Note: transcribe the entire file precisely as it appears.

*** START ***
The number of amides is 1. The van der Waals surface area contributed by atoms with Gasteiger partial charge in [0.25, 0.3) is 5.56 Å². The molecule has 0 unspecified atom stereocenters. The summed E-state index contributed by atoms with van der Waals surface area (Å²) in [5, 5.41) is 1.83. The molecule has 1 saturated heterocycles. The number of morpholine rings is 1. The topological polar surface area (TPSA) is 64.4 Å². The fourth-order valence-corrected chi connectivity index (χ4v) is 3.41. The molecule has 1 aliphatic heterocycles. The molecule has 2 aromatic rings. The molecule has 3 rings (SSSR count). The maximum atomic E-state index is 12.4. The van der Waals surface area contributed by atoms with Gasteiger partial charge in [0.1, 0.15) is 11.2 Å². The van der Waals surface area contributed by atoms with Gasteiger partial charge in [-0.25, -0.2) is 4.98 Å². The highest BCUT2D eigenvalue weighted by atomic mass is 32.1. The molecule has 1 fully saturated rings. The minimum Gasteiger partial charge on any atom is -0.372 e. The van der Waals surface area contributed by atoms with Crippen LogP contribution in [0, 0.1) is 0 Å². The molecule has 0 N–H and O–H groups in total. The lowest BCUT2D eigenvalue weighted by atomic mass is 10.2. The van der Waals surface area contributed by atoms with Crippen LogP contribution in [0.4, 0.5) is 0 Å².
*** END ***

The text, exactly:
The number of amides is 1. The van der Waals surface area contributed by atoms with Gasteiger partial charge in [0.25, 0.3) is 5.56 Å². The molecule has 0 unspecified atom stereocenters. The summed E-state index contributed by atoms with van der Waals surface area (Å²) in [5, 5.41) is 1.83. The molecule has 1 saturated heterocycles. The number of morpholine rings is 1. The topological polar surface area (TPSA) is 64.4 Å². The fourth-order valence-corrected chi connectivity index (χ4v) is 3.41. The molecule has 1 aliphatic heterocycles. The molecule has 2 aromatic rings. The molecule has 3 rings (SSSR count). The maximum atomic E-state index is 12.4. The van der Waals surface area contributed by atoms with Gasteiger partial charge in [0.1, 0.15) is 11.2 Å². The van der Waals surface area contributed by atoms with Gasteiger partial charge in [-0.25, -0.2) is 4.98 Å². The highest BCUT2D eigenvalue weighted by atomic mass is 32.1. The molecule has 1 fully saturated rings. The minimum Gasteiger partial charge on any atom is -0.372 e. The van der Waals surface area contributed by atoms with Crippen LogP contribution in [0, 0.1) is 0 Å². The molecule has 0 N–H and O–H groups in total. The lowest BCUT2D eigenvalue weighted by atomic mass is 10.2. The van der Waals surface area contributed by atoms with Crippen LogP contribution in [0.4, 0.5) is 0 Å².